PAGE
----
More relevant to 10-meter CW and SSB use is the horizontal orientation. If we assume that the modern attic allows a 20' height above ground for the bottom wires, then we obtain the patterns in Fig. 3. The elevation angle is about 21°, which is lower than for a dipole at the same height. Because we have a loop and the vertical wires carry some current, there is some vertically polarized radiation. So the azimuth pattern is not a traditional dipole figure-8, but instead a broad oval. The maximum gain lies along a line through the feedpoint and the gap between the rear vertical wires and is between 6.7 and 6.8 dBi, less than 1 dB lower than a dipole at the same height. However, the radiation to the sides is only about 5 dB below maximum, enough to hear signals in those directions when the propagation is good.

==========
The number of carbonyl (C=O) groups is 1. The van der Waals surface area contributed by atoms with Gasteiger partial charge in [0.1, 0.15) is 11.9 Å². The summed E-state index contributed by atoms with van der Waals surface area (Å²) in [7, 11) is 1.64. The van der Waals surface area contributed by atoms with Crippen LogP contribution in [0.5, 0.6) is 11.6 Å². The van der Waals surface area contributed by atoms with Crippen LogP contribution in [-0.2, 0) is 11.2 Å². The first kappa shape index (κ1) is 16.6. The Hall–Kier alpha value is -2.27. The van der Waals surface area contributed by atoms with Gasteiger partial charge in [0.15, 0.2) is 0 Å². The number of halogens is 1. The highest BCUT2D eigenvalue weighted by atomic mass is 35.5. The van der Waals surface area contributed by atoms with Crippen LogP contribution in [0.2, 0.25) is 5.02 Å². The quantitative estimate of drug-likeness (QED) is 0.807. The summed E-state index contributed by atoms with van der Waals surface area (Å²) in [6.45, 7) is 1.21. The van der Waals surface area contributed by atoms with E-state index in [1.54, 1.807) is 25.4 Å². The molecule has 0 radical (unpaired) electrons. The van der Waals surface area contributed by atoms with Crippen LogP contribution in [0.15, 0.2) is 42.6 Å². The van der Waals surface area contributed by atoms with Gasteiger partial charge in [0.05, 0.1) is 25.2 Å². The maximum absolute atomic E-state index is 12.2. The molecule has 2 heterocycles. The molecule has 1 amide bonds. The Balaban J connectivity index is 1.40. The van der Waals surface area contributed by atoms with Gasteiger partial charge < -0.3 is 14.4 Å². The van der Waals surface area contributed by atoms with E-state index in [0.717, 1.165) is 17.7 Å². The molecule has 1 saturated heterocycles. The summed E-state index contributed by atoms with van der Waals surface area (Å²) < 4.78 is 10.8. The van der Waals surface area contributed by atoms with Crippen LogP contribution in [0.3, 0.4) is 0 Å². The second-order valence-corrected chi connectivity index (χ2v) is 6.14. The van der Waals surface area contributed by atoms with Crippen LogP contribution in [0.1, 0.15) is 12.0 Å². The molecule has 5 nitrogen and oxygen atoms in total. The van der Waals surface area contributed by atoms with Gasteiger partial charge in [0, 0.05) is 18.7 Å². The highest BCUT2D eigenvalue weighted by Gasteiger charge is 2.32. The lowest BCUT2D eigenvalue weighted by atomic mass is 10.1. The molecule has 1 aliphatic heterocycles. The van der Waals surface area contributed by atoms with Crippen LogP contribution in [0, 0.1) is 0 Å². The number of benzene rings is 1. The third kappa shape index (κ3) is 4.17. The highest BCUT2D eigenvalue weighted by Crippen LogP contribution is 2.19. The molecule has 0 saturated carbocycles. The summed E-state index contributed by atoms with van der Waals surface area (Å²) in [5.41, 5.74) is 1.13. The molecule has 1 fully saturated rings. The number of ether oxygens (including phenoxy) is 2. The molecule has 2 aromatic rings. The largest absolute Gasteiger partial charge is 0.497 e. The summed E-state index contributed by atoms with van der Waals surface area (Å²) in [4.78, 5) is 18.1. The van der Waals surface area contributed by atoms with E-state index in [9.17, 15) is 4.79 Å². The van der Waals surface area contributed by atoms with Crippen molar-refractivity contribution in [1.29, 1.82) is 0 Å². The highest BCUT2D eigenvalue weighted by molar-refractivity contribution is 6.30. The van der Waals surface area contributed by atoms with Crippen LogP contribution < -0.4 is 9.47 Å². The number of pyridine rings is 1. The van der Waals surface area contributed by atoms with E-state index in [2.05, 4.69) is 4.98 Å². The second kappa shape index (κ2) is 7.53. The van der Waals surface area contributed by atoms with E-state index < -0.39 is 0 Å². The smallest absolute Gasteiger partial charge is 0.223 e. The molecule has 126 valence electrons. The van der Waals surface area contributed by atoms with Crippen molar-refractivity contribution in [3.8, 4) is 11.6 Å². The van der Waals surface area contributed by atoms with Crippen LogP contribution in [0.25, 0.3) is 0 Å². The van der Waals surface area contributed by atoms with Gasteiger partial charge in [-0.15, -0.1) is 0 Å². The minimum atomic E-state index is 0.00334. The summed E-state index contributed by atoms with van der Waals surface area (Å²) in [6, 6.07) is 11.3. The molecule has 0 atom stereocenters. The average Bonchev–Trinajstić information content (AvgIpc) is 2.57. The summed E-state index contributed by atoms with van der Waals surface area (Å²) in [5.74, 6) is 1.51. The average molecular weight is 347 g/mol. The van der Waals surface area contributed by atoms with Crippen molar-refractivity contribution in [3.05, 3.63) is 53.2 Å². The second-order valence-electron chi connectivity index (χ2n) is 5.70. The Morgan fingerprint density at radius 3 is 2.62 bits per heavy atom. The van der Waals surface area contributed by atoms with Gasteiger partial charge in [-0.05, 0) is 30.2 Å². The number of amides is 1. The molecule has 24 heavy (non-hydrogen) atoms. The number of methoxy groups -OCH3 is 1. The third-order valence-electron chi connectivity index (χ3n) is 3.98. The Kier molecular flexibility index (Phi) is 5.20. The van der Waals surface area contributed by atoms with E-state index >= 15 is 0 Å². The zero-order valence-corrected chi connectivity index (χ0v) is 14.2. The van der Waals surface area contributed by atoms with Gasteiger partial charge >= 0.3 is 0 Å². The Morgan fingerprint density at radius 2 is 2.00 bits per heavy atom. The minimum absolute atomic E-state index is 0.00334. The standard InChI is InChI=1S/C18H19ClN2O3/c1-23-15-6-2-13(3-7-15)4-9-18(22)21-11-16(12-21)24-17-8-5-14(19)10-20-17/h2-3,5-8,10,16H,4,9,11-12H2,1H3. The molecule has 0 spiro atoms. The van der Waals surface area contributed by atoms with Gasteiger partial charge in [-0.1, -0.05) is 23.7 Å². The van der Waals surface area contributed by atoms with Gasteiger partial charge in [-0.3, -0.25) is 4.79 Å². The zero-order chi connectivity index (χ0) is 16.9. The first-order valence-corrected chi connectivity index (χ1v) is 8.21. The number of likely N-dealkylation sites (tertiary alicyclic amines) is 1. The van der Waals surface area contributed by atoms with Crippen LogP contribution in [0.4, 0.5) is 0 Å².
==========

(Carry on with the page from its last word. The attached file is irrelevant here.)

The 10-meter version of the Cuthbert Cube is about 5'-3" on the feedpoint line. The vertical and the front-back dimensions are identical: 3'-7". Hence, some version of the antenna should not only fit within a small attic, but we should also be able to orient it for maximum gain in desired directions.

The antenna is a closed loop and hence does not change its impedance much as we change height. The resistive part of the impedance is 50 Ohms at the design frequency. However, this antenna has a peculiarity: The inductively reactive part of the impedance increases as we reduce the element size. Hence, for element diameters from about 5/8" downward, we need to add a series capacitor in line with the feedpoint. A 75-pF to 100-pF variable from a hamfest sale will work fine. However, if we use 1" elements, then we no longer need the series capacitor, since the inductive reactance is no longer present at the design frequency. As well, we increase the passband covered with under 2:1 SWR to include all of the first MHz of 10 meters. Wire versions cover about 600 kHz of the band. Fig. 4 shows the 50-Ohm SWR curve for a Cuthbert Cube with 1" elements.